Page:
In a stance reminiscent of the General Sir Richard Dannatt's statement on Iraq, its relationship to government policy and the media, which our sister site has flagged up:
Western Morning News yesterday placed the head of the 'Sustainable Food and Farming Delivery Group, Sir Don Curry, squarely in the frame over the politically thorny issue of bovine tb.
For the full article, see link at: http://tinyurl.com/vqrko
"Bovine Tb is a barrier to progress for so many livestock farmers in the region", said Sir Don, while on a visit to the Westcountry. And he continued "Until we recognise the source of the infection in wildlife, we shan't make the progress that is so vital. There are many of us who have believed for a long time that we need a comprehensive campaign to beat bovine Tb."
Quite. And the key word here is 'us', in fact the 'many of us' Sir Don is reported as saying.
Your cynical contributers believe that Sir Don's timely statement is a smaller echo of the situation we see with General Sir Richard Dannatt, the Daily Mail (and others) and the British army's presence in Iraq, still under scrutiny at; http://www.eureferendum.blogspot.com/#116084217396013090.
Government knows what it needs to do, but for reasons of perceived 'popular support' either in the form of votes, donations or inter country links, is reluctant to step into the frame and so spins up a heavyweight 'outsider' to the media, who then spearheads the unsavoury decision for them. That it was the decision which government wanted to make anyway is thus removed from their responsibility and media reporting attributes the idea to an independent source.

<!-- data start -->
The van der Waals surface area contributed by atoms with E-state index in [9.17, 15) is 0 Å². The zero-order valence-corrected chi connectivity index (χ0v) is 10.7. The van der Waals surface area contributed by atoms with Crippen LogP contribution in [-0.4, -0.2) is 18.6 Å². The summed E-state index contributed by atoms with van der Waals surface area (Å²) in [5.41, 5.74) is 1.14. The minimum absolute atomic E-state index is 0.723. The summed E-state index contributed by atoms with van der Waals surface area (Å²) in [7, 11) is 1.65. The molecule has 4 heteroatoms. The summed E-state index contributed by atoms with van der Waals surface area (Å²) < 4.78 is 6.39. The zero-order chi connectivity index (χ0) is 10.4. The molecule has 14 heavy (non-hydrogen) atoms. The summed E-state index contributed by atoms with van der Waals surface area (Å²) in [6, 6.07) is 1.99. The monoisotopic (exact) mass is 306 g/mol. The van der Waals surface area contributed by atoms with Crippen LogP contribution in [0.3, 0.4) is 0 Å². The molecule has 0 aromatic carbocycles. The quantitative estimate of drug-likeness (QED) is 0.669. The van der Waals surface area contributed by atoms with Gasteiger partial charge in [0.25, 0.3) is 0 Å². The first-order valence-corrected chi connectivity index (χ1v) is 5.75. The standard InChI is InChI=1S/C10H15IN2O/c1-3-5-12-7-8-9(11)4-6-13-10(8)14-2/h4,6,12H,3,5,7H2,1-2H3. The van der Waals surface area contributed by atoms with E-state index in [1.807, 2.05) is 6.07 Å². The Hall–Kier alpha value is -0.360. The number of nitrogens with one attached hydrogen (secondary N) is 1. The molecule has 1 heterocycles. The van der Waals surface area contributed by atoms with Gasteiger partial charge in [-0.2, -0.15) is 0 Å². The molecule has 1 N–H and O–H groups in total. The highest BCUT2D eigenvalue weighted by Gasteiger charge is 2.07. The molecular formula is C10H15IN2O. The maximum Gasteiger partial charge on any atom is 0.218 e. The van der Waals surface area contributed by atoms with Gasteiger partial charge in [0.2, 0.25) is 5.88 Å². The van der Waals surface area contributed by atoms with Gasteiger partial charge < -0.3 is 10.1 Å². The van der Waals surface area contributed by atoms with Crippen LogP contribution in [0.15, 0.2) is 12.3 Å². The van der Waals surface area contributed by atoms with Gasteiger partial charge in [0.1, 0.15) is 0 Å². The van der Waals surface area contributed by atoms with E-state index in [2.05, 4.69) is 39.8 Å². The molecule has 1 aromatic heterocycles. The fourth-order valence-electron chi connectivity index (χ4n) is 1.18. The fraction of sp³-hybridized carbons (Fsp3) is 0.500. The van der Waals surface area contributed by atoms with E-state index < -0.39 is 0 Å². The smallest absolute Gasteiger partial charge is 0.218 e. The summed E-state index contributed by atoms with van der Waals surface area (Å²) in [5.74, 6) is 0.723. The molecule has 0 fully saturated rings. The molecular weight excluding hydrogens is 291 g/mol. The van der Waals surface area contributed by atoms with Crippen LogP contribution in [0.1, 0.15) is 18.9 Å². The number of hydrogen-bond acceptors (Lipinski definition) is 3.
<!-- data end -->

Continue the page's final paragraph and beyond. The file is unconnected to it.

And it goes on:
More in Western Morning News' editorial: http://tinyurl.com/sogsw which concludes:
"No one relishes the prospect of a badger cull, but those who oppose it need to recognise that there are animal welfare issues involved that transcend their routine arguments. There is the welfare of the wildlife afflicted with this spreading disease; there is the welfare of the cattle [ .. ]and there is the welfare too of the farming economy that is vital to the life of the countryside and the nation as a whole."
Government recognise this; of course they do. But the RSPCA's / Badger Trust's recent campaign only shows that with skewed information, there are more votes in dead badger than a dead cow. Coupled with an administration which has handed responsibility for the security and safety of British food production to the supermarkets, government desperately need a figurehead to extract them from the ever deeper hole (of bTb) which they have excavated for themselves over the last almost ten years.
In Sir Don Curry they may just have found one.